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Hydrogen diffusion in synthetic Fe-free diopside
Stockholm University, Faculty of Science, Department of Geology and Geochemistry.
Sektionen för Mineralogi, Naturhistoriska Riksmuseet.
Institut für Mineralogie und Petrographie, Universität Innsbruck, Österrike.
2009 (English)In: European journal of mineralogy, ISSN 0935-1221, E-ISSN 1617-4011, Vol. 21, no 5, 963-970 p.Article in journal (Refereed) Published
Abstract [en]

Hydrogen is a widespread trace element in many nominally anhydrous minerals (NAMs) in the Earth's crust and mantle and has profound influence on the physical properties of the host mineral. Of all NAMs from the upper mantle, clinopyroxenes have been shown to contain the highest amount of hydrogen. This study focuses on the dehydration kinetics of pure diopside along [010] and [100]* by thermal annealing under normal atmospheric pressure. The diopside crystals used were synthesized at high pressure under water-saturated conditions. FTIR spectra were obtained after each step, including untreated samples. The Arrhenius equation gives an activation energy (Ea) of -331 ± 50 kJ mol-1 and D0 = 100.9 ± 2.3 m2 s-1 for diffusion along [010]. Diffusion along [100]* gives an Ea-value of -312 ± 55 kJ mol-1 with D0 = 100.5 ± 2.4 m2 s-1. Therefore, our experimental results show no difference between diffusion along [010] and [100]* (within error limits). The diffusion rate in pure synthetic diopside is about one order of magnitude faster than for synthetic diopside with very low Fe contents. A suitable explanation for this behavior is that in the case of low Fe diopside, the rate-limiting process for the protons associated with Fe is probably Fe-diffusion. In contrast, in pure diopside all protons are associated to Mg-defects, which are more mobile than Fe. Nevertheless, compared to natural diopside with appreciable Fe contents, diffusion rates in these synthetic samples are several orders of magnitude slower.

Place, publisher, year, edition, pages
Stuttgart: E. Schweizerbart'sche Verlagsbuchhandlung , 2009. Vol. 21, no 5, 963-970 p.
Keyword [en]
diopside, FTIR spectroscopy, thermal annealing, hydrogen diffusion, defects
National Category
Geology
Research subject
Mineralogy, Petrology and Geochemistry
Identifiers
URN: urn:nbn:se:su:diva-32787DOI: 10.1127/0935-1221/2009/0021-1971OAI: oai:DiVA.org:su-32787DiVA: diva2:281552
Available from: 2009-12-16 Created: 2009-12-16 Last updated: 2011-02-08Bibliographically approved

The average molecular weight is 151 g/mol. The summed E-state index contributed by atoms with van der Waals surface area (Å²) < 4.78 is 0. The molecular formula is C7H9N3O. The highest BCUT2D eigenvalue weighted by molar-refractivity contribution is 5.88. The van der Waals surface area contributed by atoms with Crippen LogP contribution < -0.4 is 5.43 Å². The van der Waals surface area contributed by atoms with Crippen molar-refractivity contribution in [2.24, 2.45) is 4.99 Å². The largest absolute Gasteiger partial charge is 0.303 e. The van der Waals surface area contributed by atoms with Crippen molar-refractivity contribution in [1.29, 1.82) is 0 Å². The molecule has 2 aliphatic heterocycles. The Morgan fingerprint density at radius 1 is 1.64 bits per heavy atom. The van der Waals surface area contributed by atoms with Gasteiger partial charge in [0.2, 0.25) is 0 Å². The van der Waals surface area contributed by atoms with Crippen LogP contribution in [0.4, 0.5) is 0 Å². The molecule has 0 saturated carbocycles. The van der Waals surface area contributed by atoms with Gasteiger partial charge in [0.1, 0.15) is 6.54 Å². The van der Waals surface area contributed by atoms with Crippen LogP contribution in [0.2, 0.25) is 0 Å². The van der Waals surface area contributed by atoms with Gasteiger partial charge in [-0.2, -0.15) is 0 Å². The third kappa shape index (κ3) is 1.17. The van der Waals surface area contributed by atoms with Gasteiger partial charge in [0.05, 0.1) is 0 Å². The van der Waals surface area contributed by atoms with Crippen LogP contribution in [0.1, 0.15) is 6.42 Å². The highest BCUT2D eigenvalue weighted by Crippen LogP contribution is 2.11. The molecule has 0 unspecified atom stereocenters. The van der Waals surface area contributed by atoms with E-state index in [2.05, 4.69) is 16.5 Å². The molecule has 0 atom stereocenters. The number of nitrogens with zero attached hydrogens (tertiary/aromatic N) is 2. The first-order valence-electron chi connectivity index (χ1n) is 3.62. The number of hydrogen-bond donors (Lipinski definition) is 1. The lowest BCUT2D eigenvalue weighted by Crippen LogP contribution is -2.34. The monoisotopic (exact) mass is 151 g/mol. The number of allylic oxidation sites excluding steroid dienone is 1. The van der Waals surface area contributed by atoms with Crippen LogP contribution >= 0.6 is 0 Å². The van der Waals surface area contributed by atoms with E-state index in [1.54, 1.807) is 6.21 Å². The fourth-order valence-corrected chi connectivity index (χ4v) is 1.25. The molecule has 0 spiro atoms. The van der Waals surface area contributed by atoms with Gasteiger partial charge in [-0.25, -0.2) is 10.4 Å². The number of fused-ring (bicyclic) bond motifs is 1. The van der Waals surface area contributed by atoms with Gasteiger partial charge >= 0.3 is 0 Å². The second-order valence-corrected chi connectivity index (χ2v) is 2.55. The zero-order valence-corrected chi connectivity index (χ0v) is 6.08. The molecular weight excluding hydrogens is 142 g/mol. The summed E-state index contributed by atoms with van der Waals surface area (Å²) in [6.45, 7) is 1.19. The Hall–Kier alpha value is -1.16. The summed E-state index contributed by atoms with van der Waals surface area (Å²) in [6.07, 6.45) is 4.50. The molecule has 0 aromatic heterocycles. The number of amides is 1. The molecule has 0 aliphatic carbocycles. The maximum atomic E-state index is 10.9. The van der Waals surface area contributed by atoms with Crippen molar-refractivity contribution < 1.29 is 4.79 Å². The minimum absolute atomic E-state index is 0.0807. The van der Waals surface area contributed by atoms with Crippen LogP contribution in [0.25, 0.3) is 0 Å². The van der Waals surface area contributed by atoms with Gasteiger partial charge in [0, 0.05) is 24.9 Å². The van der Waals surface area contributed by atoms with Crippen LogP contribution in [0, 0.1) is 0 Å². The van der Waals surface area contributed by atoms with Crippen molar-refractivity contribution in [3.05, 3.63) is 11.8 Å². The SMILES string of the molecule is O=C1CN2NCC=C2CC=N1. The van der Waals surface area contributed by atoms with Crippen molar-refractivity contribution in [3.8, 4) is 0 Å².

In thesis
1. Water as a trace component in mantle pyroxene: Quantifying diffusion, storage capacity and variation with geological environment
Open this publication in new window or tab >>Water as a trace component in mantle pyroxene: Quantifying diffusion, storage capacity and variation with geological environment
2010 (English)Doctoral thesis, comprehensive summary (Other academic)
Abstract [en]

In this study, distribution and diffusion of water in pyroxene are examined in an effort to explain the water content variation observed in natural pyroxene. Water is a common trace component in many nominally anhydrous minerals (NAMs) from the Earth's crust and mantle and greatly impacts their physical properties. Therefore, it is crucial to constrain the processes that control water incorporation in these minerals. The pyroxene group has a fairly simple mineral chemistry, the highest amount of water and the greatest water content variation measured in mantle NAMs. Therefore, they are ideal for a case study such as the present. The redox reaction: OH- + Fe2+ ↔ O2- + Fe3+ + ½H2, is believed to control water diffusion in many NAMs having sufficiently high iron contents. Nevertheless, reactions involving vacancies and charge-deficient substitutions which are mainly controlled by cation diffusion are also present and have reaction kinetics that is significantly slower than the redox exchange. Therefore, diffusion and reaction kinetics were studied in (1) synthetic diopside with ~0.7 wt % FeO which allows the study of contributions from both types of reactions (i.e. Fe-redox and cation diffusion). These results were then compared (2) with reaction kinetics in pure synthetic diopside. The diffusion rates are faster in Fe-free diopside, as reaction kinetics is dominated by cation diffusion in samples with low Fe contents. Next (3), water content variation and zonation were investigated in natural pyroxene using high resolution FTIR imaging. The results show no water zonation and a correlation between mantle source and water content. Finally (4), thermal annealing experiments in H2 on natural pyroxene show little or no re-hydration capacity for mantle samples. Altogether, the results indicate that the water contents of most mantle pyroxenes do reflect mantle conditions and that many types of reactions controlling water uptake and release seem to be present in pyroxene.

Place, publisher, year, edition, pages
Stockholm: Department of Geological Sciences, Stockholm University, 2010. 27 p.
Series
Meddelanden från Stockholms universitets institution för geologiska vetenskaper, 338
Keyword
pyroxene, mantle mineralogy, water in nominally anhydrous minerals, iron redox-reaction, kinetics, water zonation, FTIR imaging, re-hydration capacity
National Category
Geology
Research subject
Mineralogy, Petrology and Geochemistry
Identifiers
urn:nbn:se:su:diva-38701 (URN)978-91-7447-065-9 (ISBN)
Public defence
2010-06-04, Nordenskiöldsalen, Geovetenskapens hus, Svante Arrhenius väg 12, Stockholm, 09:30 (English)
Opponent
Supervisors
Note
At the time of doctoral defence the following papers were unpublished and had the status as follows: Papers 3 and 4: Manuscripts.Available from: 2010-05-11 Created: 2010-04-26 Last updated: 2010-04-28Bibliographically approved

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